East Turkey
Having been to Syria and Jordan it is back to Turkey so that we can get into Iran. Apart from the fact that we had arranged to collect tyres in Gazientep we had no reason to go to East Turkey other than to go into Iran. Our first stop over the border was Gazientep. We arrived and asked at a hotel about rooms, with the man there having no English and us with no Turkish this was fun - we got to see the room - no shower - after making him
understand shower by making strange ape looking gestures above our heads he nodded and proceeded to take us to another hotel where there were showers. We had decided that there was nothing to see in Gazientep so we slobbed out in the room watching BBC Prime (scary when things get that bad :-) ). Amusement was provided outside the hotel when coach-loads of Iranians turned up and proceeded to cook dinner on the pavement where it was also eaten. However, it was the women outside on the pavement and the men inside drinking tea ! We enlisted the services of a local taxi to guide us to Gazientep Motors where the tyres were. The man we were to contact spoke no English at all but one of the other fellas had good French (thank god for our French lessons). We strapped the tyres to the front of the bikes on either side, had breakfast (paid for by the French speaking man) and headed off. As there was no time for fine tuning the fit of the tyres they were not great - Jenny was unable to get her legs out from behind them easily so no quick stops required and Cliffs were just plain uncomfortable. From Gazientep we decided that we had better see what East Turkey had to offer to the tourist and left for Nemrut Dagi - a mountain 5000+ feet high with a manmade summit where huge statues stood - although the heads had fallen off. We did the sunset tour here by minibus (feeling lazy today) and were glad of it - the final 7km to the summit were extremely steep, rough, sharp cobbles. Had we have taken the bikes up they would have been rattled to bits. We would have taken a photo on the way up but the bus was bouncing around so much it was impossible.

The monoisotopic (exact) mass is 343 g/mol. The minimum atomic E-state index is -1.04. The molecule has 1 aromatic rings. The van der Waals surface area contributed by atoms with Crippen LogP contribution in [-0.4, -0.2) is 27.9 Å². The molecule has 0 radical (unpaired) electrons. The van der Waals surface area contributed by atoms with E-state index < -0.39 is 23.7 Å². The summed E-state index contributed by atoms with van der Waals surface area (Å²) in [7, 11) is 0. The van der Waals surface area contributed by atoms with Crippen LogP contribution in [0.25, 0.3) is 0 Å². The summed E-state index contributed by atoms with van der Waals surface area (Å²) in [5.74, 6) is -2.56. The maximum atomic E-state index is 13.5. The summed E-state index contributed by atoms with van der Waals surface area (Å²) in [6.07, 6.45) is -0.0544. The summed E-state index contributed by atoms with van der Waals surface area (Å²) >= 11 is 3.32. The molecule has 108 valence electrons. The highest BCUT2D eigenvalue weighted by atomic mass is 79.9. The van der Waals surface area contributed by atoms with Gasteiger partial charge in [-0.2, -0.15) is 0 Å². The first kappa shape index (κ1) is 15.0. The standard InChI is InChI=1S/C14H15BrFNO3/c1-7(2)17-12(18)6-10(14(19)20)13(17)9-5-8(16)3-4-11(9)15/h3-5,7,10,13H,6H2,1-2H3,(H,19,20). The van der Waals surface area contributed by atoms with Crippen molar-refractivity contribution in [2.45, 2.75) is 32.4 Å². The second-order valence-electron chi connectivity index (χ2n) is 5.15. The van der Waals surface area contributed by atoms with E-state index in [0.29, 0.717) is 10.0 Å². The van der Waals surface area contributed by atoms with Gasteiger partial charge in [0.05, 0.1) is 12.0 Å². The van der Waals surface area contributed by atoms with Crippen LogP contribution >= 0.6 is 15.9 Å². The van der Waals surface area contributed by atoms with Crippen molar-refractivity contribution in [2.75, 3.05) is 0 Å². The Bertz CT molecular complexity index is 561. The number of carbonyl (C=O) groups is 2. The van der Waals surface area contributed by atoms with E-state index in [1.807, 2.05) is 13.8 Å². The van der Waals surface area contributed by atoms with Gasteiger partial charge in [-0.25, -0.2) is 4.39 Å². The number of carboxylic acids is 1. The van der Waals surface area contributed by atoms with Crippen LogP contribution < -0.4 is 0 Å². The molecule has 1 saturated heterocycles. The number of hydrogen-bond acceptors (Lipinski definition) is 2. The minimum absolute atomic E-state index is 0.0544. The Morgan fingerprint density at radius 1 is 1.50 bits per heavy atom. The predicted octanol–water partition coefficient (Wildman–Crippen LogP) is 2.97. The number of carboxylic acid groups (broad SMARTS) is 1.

A selection of heads at the summit
Arty shot of Eagle and Lion head
We stopped over in Diyarbakir to kill some time before hitting the Iranian border. There is nothing to say about this town - busy, dirty and noisy. The Citadel is a military zone and so no visitors allowed and we found nothing else to amuse ourselves with during the day. In the evening we found a bar/restaurant and had a couple of expensive beers. We got chatting to a Kurdish man, Alyas, which proved quite good fun - again no English. We did gain his telephone number and was told "problem Turkey telephone Alyas".

We are currently in Van and will be crossing the Iranian border tomorrow - the 12th of September. We thought it wise not to cross earlier to avoid being in Iran on the 11th of September.

Van Castle and view of hills in distance.
The new city of Van is built 4km inland from the Lake. The old town stood at the edge of the lake until 1915 when it was completely destroyed and all its inhabitants ( Armenians ) were slaughtered by the  Turks. If you read their literature they "conquered" the old town. Nothing has been built on the site since then and it remains as it was although little is there to remind you that there once was a town.
Old Van - one of the few buildings left.
We met our next set of overlanders in Van by chance whilst sitting outside the Hotel Paris. A man approached us asking where we were from and where we were going. He turned out to be one of three Israeli lads doing a tour of Turkey on dirt bikes. They had all had bad stomachs when they arrived in Van and so were not up to much in the evening. However we did have along chat with Shay that evening. They explained that being Israeli made it very difficult for them to go anywhere and had come to Turkey via a rather round about way.
The Israeli's preparing to leave.
The first thing that you meet when coming into Van - the statue ofthe famous Van cat - apparently kept under lock and key by owners which may explain why we did not see any.
Next - Iran
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